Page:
Though international envoy Kofi Annan said last week that the U.N.-backed peace plan for Syria is “on track,” violence is continuing. More than 8,000 Syrians have already died in the fighting since peaceful protests began in the country in March 2011. Centers of dissent such as the cities of Hama and Homs are still being ruthlessly attacked by forces loyal to the Assad regime. Pro-regime forces are also targeting those who have spoken to the few U.N. observers currently in the country and anyone able to send news or video reports out of the country in spite of the regime’s media lockdown.
At first glance, the situation in Syria might look a good deal like what we saw last year in Libya—a peaceful protest, an autocratic leader, violent repression and strongholds of resistance under siege. But the situation in the two countries is very different.
1. Syria is not isolated
One of the benefits Libya’s opposition forces had was that Ghaddafi had done a great deal to isolate himself from the rest of the world with his mixture of outlandish behavior and flip-flopping allegiances. Its not surprising that such a fair-weather friend would find himself alone when he needed help.
Syria has a much closer relations to its neighbors, particularly its Lebanon, where Syria has been deeply involved ever since it was invited into the country by a center-right political group to help it crush its political opponents in 1976, as well as its strong ally, Iran. Syria also has the sympathy of many people in the region who perceive the country as an important opponent of Israel, particularly for its support for the Palestinian cause and violent armed groups such as Hezbollah. As one Lebanese activist interviewed by Al-Jazeera commented: “If [the regime in] Syria is taken out of the equation it will be a major blow to those who support Palestinian liberation.” Most importantly, Russia and China have not wavered in their support of Assad’s regime, proving much needed political support in the U.N. and elsewhere.
2. Conflicted responses
Opposition groups in Syria are not unified. The internally recognized Syrian National Council (SNC), which operates outside of Syria, is split between secular and Islamist groups, particularly the Sunni Muslim Brotherhood (the target of the 1982 Hama massacre). The National Coordination Body for Democratic Change, a mostly secular group within Syria, is willing to negotiate with the Assad regime and does not want foreign military intervention, unlike the SNC. Meanwhile, the Free Syria Army is little more than a “loose affiliation of local militias” rather than a coordinated military power. Considering the variety, it is difficult for the international community to know exactly where to jump in.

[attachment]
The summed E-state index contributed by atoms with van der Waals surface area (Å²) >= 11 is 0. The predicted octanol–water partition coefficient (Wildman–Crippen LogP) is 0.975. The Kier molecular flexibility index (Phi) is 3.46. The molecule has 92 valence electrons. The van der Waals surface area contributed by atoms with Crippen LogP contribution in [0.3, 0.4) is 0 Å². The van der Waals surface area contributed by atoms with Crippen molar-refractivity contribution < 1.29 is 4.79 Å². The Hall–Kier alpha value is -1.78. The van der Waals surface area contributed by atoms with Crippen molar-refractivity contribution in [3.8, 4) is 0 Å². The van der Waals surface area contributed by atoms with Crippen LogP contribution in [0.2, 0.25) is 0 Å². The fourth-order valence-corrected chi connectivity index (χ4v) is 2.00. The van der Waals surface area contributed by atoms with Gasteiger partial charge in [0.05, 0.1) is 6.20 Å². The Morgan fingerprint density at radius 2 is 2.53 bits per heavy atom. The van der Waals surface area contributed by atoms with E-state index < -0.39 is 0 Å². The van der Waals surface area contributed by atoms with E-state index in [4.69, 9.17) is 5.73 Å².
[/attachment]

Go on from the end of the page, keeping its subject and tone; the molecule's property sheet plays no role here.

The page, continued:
The international community is considering at least three main responses to the Assad regime’s actions: military intervention, arming Syrian insurgent groups and continued diplomacy.
Military intervention, always on the top of the list of modern warship diplomacy, is not being advocated seriously by many (though it has a vocal U.S. supporter in Senator John McCain). Even normally hawkish conservative think-tank The Heritage Foundation is encouraging continued diplomatic pressure, saying that, “At this point, an outside peacekeeping force would only become embroiled in the conflict as a combatant. That might increase the suffering of the Syrian people, which is sure to continue as long as Assad remains in power.”
James Traub, a proponent of arming Syrian insurgent groups, has referred to this as the “neo-mujahadeen” option—a reference to the U.S. funding of various rebel groups to fight against the Soviet Union during the Afghan civil war. Most of the funding for this plan would come from countries already funding the resistance, such as Saudi Arabia, Qatar and the United Arab Emirates, who see the fight as part of a larger proxy war against Iran. The involvement of these extremely anti-democratic nations in the international process to mediate the situation in Syria is extremely problematic as their governments, as one journalist put it, make Syria’s look like “a hippie commune.”
Finally, though diplomacy is a slow and frustrating option it may be the only viable one for resolving the conflict. The key focus is on the Six Point Plan that was submitted on March 16 by Kofi Annan, former Secretary General of the U.N. and current joint envoy of the U.N. and the Arab League to Syria. As many people have pointed out, Assad—and to a lesser extent anti-regime groups—have already bucked the plan by ignoring a proposed ceasefire and continuing to kill civilians. But the diplomatic option doesn’t have to be perfect to make progress, as Foreign Policy’s Marc Lynch argues:
It is highly unlikely that Bashar al-Assad or his regime will voluntarily comply with a ceasefire, and even more unlikely that they will surrender power. But international diplomacy does not depend on Assad’s good intentions. Instead, it aims to demilitarize the conflict and create the political space for change driven by Syrians disgusted by the destruction of their country. Demilitarization through a ceasefire and political opening would undermine Assad’s survival strategy, not save him from an otherwise certain defeat.